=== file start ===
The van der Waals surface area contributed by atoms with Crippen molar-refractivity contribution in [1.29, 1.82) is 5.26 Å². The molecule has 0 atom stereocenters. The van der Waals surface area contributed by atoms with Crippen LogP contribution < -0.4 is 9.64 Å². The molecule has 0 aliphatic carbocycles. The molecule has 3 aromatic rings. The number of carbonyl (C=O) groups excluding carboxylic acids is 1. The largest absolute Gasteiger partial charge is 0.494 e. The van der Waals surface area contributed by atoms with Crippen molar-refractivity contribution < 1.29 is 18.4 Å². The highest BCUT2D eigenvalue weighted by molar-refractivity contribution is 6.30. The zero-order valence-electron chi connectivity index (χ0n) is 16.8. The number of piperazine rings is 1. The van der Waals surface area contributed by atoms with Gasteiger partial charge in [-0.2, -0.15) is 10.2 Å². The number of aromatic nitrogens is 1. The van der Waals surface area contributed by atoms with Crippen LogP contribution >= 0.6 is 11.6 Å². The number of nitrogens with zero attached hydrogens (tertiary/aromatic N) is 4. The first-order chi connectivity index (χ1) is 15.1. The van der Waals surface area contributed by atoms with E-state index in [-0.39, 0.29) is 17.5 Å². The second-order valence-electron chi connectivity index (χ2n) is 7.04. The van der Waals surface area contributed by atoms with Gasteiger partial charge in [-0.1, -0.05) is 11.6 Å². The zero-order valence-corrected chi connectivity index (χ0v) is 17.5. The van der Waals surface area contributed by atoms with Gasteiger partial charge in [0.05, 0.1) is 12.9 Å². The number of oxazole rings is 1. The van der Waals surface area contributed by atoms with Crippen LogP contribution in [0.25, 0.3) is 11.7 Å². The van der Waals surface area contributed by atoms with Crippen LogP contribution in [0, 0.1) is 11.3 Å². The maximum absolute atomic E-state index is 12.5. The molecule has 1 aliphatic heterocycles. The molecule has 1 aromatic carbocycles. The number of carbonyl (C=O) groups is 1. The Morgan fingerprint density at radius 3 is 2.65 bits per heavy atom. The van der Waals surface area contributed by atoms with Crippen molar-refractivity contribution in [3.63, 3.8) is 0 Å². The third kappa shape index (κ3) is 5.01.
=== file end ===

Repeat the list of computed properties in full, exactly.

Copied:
The van der Waals surface area contributed by atoms with Crippen molar-refractivity contribution in [1.29, 1.82) is 5.26 Å². The molecule has 0 atom stereocenters. The van der Waals surface area contributed by atoms with Crippen LogP contribution < -0.4 is 9.64 Å². The molecule has 0 aliphatic carbocycles. The molecule has 3 aromatic rings. The number of carbonyl (C=O) groups excluding carboxylic acids is 1. The largest absolute Gasteiger partial charge is 0.494 e. The van der Waals surface area contributed by atoms with Crippen molar-refractivity contribution < 1.29 is 18.4 Å². The highest BCUT2D eigenvalue weighted by molar-refractivity contribution is 6.30. The zero-order valence-electron chi connectivity index (χ0n) is 16.8. The number of piperazine rings is 1. The van der Waals surface area contributed by atoms with Gasteiger partial charge in [-0.2, -0.15) is 10.2 Å². The number of aromatic nitrogens is 1. The van der Waals surface area contributed by atoms with Crippen LogP contribution >= 0.6 is 11.6 Å². The number of nitrogens with zero attached hydrogens (tertiary/aromatic N) is 4. The first-order chi connectivity index (χ1) is 15.1. The van der Waals surface area contributed by atoms with E-state index in [-0.39, 0.29) is 17.5 Å². The second-order valence-electron chi connectivity index (χ2n) is 7.04. The van der Waals surface area contributed by atoms with Gasteiger partial charge in [-0.1, -0.05) is 11.6 Å². The zero-order valence-corrected chi connectivity index (χ0v) is 17.5. The van der Waals surface area contributed by atoms with Gasteiger partial charge in [0.05, 0.1) is 12.9 Å². The number of oxazole rings is 1. The van der Waals surface area contributed by atoms with Crippen LogP contribution in [0.25, 0.3) is 11.7 Å². The van der Waals surface area contributed by atoms with Crippen LogP contribution in [0, 0.1) is 11.3 Å². The maximum absolute atomic E-state index is 12.5. The molecule has 1 aliphatic heterocycles. The molecule has 1 aromatic carbocycles. The number of carbonyl (C=O) groups is 1. The Morgan fingerprint density at radius 3 is 2.65 bits per heavy atom. The van der Waals surface area contributed by atoms with Crippen molar-refractivity contribution in [3.63, 3.8) is 0 Å². The third kappa shape index (κ3) is 5.01.